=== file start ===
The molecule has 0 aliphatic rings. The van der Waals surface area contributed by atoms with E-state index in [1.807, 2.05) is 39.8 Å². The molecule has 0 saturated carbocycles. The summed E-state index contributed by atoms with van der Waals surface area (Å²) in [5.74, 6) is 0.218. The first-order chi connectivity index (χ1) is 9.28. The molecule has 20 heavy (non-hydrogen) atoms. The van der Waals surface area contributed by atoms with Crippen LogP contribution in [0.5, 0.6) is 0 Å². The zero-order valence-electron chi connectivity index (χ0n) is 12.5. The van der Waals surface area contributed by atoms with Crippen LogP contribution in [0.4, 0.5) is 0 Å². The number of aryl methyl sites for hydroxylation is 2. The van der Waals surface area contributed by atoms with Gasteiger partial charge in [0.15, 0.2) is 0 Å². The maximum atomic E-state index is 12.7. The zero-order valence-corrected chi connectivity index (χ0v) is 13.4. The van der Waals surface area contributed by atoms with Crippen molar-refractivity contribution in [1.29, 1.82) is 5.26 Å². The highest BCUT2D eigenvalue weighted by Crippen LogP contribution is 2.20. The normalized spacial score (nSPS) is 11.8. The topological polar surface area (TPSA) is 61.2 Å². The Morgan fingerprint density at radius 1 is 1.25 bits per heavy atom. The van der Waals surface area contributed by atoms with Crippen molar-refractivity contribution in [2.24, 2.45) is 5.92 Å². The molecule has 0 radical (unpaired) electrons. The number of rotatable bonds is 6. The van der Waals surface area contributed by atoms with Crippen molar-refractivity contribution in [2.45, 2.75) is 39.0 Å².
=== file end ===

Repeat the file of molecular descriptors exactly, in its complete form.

The molecule has 0 aliphatic rings. The van der Waals surface area contributed by atoms with E-state index in [1.807, 2.05) is 39.8 Å². The molecule has 0 saturated carbocycles. The summed E-state index contributed by atoms with van der Waals surface area (Å²) in [5.74, 6) is 0.218. The first-order chi connectivity index (χ1) is 9.28. The molecule has 20 heavy (non-hydrogen) atoms. The van der Waals surface area contributed by atoms with Crippen LogP contribution in [0.5, 0.6) is 0 Å². The zero-order valence-electron chi connectivity index (χ0n) is 12.5. The van der Waals surface area contributed by atoms with Crippen LogP contribution in [0.4, 0.5) is 0 Å². The number of aryl methyl sites for hydroxylation is 2. The van der Waals surface area contributed by atoms with Gasteiger partial charge in [0.15, 0.2) is 0 Å². The maximum atomic E-state index is 12.7. The zero-order valence-corrected chi connectivity index (χ0v) is 13.4. The van der Waals surface area contributed by atoms with Crippen molar-refractivity contribution in [1.29, 1.82) is 5.26 Å². The highest BCUT2D eigenvalue weighted by Crippen LogP contribution is 2.20. The normalized spacial score (nSPS) is 11.8. The topological polar surface area (TPSA) is 61.2 Å². The Morgan fingerprint density at radius 1 is 1.25 bits per heavy atom. The van der Waals surface area contributed by atoms with Crippen molar-refractivity contribution in [2.24, 2.45) is 5.92 Å². The molecule has 0 radical (unpaired) electrons. The number of rotatable bonds is 6. The van der Waals surface area contributed by atoms with Crippen molar-refractivity contribution in [2.45, 2.75) is 39.0 Å².